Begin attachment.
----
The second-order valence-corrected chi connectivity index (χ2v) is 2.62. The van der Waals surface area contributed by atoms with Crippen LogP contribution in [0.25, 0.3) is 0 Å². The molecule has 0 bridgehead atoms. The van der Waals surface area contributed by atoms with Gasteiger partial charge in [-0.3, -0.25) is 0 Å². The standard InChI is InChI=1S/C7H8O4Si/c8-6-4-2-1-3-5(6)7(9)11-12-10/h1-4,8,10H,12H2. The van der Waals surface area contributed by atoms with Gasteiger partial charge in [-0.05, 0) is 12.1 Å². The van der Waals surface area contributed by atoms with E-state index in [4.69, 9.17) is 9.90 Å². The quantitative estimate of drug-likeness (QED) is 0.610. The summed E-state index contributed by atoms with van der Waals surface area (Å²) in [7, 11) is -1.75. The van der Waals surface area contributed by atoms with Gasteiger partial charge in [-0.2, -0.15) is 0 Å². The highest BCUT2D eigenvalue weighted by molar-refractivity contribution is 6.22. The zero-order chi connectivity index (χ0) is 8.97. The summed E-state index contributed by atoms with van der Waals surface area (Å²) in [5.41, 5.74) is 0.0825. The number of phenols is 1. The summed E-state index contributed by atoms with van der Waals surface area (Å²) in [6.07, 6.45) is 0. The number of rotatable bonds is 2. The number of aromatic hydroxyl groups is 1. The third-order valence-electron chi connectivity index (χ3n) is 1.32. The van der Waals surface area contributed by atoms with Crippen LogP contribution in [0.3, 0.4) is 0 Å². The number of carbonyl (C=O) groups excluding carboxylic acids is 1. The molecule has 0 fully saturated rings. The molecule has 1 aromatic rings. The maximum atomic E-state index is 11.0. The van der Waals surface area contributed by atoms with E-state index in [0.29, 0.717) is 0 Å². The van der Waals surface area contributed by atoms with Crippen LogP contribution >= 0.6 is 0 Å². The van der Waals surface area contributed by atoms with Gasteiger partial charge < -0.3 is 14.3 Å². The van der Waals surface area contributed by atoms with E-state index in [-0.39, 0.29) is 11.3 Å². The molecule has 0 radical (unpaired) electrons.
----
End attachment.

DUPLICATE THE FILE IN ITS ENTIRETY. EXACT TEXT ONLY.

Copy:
The second-order valence-corrected chi connectivity index (χ2v) is 2.62. The van der Waals surface area contributed by atoms with Crippen LogP contribution in [0.25, 0.3) is 0 Å². The molecule has 0 bridgehead atoms. The van der Waals surface area contributed by atoms with Gasteiger partial charge in [-0.3, -0.25) is 0 Å². The standard InChI is InChI=1S/C7H8O4Si/c8-6-4-2-1-3-5(6)7(9)11-12-10/h1-4,8,10H,12H2. The van der Waals surface area contributed by atoms with Gasteiger partial charge in [-0.05, 0) is 12.1 Å². The van der Waals surface area contributed by atoms with E-state index in [4.69, 9.17) is 9.90 Å². The quantitative estimate of drug-likeness (QED) is 0.610. The summed E-state index contributed by atoms with van der Waals surface area (Å²) in [7, 11) is -1.75. The van der Waals surface area contributed by atoms with Gasteiger partial charge in [-0.2, -0.15) is 0 Å². The highest BCUT2D eigenvalue weighted by molar-refractivity contribution is 6.22. The zero-order chi connectivity index (χ0) is 8.97. The summed E-state index contributed by atoms with van der Waals surface area (Å²) in [5.41, 5.74) is 0.0825. The number of phenols is 1. The summed E-state index contributed by atoms with van der Waals surface area (Å²) in [6.07, 6.45) is 0. The number of rotatable bonds is 2. The number of aromatic hydroxyl groups is 1. The third-order valence-electron chi connectivity index (χ3n) is 1.32. The van der Waals surface area contributed by atoms with Crippen LogP contribution in [0.3, 0.4) is 0 Å². The number of carbonyl (C=O) groups excluding carboxylic acids is 1. The molecule has 0 fully saturated rings. The molecule has 1 aromatic rings. The maximum atomic E-state index is 11.0. The van der Waals surface area contributed by atoms with E-state index in [0.29, 0.717) is 0 Å². The van der Waals surface area contributed by atoms with Crippen LogP contribution >= 0.6 is 0 Å². The van der Waals surface area contributed by atoms with Gasteiger partial charge < -0.3 is 14.3 Å². The van der Waals surface area contributed by atoms with E-state index in [-0.39, 0.29) is 11.3 Å². The molecule has 0 radical (unpaired) electrons.